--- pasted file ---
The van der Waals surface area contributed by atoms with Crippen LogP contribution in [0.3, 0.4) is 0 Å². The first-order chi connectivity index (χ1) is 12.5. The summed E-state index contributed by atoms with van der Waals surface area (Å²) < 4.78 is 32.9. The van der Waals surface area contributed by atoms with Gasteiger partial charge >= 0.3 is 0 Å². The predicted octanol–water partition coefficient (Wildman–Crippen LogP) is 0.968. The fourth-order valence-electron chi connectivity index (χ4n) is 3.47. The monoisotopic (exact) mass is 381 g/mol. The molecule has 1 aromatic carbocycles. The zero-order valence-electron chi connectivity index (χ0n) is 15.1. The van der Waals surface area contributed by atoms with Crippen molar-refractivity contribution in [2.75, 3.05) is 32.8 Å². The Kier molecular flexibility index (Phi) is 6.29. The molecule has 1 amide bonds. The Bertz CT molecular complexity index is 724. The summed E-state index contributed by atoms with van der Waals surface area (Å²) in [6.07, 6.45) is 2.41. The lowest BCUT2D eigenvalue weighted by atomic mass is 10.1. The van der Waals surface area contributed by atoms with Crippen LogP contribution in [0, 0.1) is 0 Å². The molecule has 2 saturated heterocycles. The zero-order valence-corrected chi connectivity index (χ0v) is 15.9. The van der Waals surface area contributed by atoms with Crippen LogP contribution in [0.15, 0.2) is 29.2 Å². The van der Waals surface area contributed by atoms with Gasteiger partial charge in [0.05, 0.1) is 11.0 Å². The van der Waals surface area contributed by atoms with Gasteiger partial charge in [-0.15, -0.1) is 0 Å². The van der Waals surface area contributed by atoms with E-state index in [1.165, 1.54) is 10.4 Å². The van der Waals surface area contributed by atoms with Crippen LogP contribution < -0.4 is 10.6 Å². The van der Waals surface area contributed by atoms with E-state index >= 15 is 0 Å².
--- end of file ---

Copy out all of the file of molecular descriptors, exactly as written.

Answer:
The van der Waals surface area contributed by atoms with Crippen LogP contribution in [0.3, 0.4) is 0 Å². The first-order chi connectivity index (χ1) is 12.5. The summed E-state index contributed by atoms with van der Waals surface area (Å²) < 4.78 is 32.9. The van der Waals surface area contributed by atoms with Gasteiger partial charge >= 0.3 is 0 Å². The predicted octanol–water partition coefficient (Wildman–Crippen LogP) is 0.968. The fourth-order valence-electron chi connectivity index (χ4n) is 3.47. The monoisotopic (exact) mass is 381 g/mol. The molecule has 1 aromatic carbocycles. The zero-order valence-electron chi connectivity index (χ0n) is 15.1. The van der Waals surface area contributed by atoms with Crippen molar-refractivity contribution in [2.75, 3.05) is 32.8 Å². The Kier molecular flexibility index (Phi) is 6.29. The molecule has 1 amide bonds. The Bertz CT molecular complexity index is 724. The summed E-state index contributed by atoms with van der Waals surface area (Å²) in [6.07, 6.45) is 2.41. The lowest BCUT2D eigenvalue weighted by atomic mass is 10.1. The van der Waals surface area contributed by atoms with Crippen LogP contribution in [0, 0.1) is 0 Å². The molecule has 2 saturated heterocycles. The zero-order valence-corrected chi connectivity index (χ0v) is 15.9. The van der Waals surface area contributed by atoms with Crippen LogP contribution in [0.15, 0.2) is 29.2 Å². The van der Waals surface area contributed by atoms with Gasteiger partial charge in [0.05, 0.1) is 11.0 Å². The van der Waals surface area contributed by atoms with Gasteiger partial charge in [-0.15, -0.1) is 0 Å². The van der Waals surface area contributed by atoms with E-state index in [1.165, 1.54) is 10.4 Å². The van der Waals surface area contributed by atoms with Crippen LogP contribution < -0.4 is 10.6 Å². The van der Waals surface area contributed by atoms with E-state index >= 15 is 0 Å².